Those great big gourds grown over last summer are almost all dry now with the seeds rattling around inside. So that was four months of drying time. Soon I will clean them up and then decide what to do with them!
Gourds need a really long growing season to build up a nice thick shell. Ideally, your plants can go out into the ground now, but Its not too late to plant gourd seeds for the summer. I’ve just put 12 seeds into water to soak for a day. Tomorrow I will put them between damp paper-towels in the hot water cupboard to hasten the sprouting.
Where did those last 6 months go? Its been a long hot dry summer here in Whanganui. Anyone who has managed to get a good crop of gourds has done well. We’ve got a few beauties waiting to be picked. The vines are still growing and flowering, because the summery weather has stretched out into May. These gourds are massive, so they will take months to dry when the time comes to pick them.
Another frost blankets the ground in Whanganui this morning. By now, all the gourds grown over the last season should be harvested and stored in an airy place, where they can gradually turn from green to brown and dry. Sunshine will help the moisture inside each gourd to evaporate.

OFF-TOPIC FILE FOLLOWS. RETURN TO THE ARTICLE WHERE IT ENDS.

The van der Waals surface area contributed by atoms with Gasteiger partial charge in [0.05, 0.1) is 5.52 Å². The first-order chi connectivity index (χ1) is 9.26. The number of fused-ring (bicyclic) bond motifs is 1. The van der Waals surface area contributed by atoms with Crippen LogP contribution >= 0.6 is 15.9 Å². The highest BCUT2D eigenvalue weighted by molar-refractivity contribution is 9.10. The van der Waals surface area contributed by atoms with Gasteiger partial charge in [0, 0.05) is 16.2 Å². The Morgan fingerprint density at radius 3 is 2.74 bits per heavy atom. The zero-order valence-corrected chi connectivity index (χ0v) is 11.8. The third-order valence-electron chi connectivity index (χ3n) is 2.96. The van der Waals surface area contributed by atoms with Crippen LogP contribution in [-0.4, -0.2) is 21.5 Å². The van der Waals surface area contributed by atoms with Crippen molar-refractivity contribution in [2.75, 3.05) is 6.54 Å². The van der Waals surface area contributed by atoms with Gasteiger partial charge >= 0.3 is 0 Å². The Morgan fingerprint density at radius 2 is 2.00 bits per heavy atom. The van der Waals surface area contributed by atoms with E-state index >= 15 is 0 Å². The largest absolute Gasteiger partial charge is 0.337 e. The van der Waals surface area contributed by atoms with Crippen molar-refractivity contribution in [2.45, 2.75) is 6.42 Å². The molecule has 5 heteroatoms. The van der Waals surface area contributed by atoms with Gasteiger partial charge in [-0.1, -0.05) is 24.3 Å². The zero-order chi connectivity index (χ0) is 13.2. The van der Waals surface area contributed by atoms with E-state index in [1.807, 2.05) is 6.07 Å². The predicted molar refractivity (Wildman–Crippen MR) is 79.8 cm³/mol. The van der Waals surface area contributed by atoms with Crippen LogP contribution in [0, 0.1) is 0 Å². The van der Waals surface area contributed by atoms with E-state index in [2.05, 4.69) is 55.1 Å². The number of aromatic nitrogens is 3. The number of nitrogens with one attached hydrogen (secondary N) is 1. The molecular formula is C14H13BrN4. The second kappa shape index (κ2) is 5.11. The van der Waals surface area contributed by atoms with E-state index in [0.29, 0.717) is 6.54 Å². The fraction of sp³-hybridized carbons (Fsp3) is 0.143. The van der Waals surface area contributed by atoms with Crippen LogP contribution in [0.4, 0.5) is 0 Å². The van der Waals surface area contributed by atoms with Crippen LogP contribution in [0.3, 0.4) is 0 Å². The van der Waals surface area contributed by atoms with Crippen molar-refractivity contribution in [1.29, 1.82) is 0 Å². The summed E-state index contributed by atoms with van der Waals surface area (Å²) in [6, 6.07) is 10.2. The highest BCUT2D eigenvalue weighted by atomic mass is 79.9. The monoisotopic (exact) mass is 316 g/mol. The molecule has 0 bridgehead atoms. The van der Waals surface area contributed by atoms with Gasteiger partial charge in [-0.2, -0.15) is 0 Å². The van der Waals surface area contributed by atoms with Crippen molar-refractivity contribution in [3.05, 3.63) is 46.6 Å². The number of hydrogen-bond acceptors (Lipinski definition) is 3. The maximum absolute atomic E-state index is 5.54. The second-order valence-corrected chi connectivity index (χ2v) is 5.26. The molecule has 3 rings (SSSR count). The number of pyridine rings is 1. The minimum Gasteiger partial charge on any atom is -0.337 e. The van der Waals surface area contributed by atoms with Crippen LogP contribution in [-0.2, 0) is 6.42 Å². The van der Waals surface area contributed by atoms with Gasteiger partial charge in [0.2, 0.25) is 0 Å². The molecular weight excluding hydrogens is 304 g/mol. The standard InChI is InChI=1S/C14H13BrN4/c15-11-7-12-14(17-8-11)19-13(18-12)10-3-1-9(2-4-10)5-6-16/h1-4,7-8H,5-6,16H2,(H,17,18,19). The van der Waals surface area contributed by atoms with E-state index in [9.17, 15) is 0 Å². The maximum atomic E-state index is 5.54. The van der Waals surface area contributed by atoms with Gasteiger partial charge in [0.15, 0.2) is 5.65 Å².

Dead vines with ripe gourds
Ripe gourds ready to pick
Because drying gourds are exuding moisture, they can develop thick moulds. These can be wiped off with bleach or with methylated spirits, or the mould can be left to grow. It will form interesting patterns on the surface of the gourd that can be enhanced and polished when the gourd is fully dried.
Now is the time to pull out the dried gourd vines from the garden and compost them. Clear away any weeds, add manure or compost to the ground to replenish nutrients used over the growing season, then cover the bare earth with a thick layer of mulch to prevent any weeds growing. This will ensure your garden is ready to replant in spring.
It’s exciting to see new seedlings beginning to sprout. These tender baby plants began to grow inside, where is is nice and warm. They go outside in the sunlight during the day and are brought in at night, just in case we get another frost! Their seed-cases are still sitting on top of the two first leaves like little hats.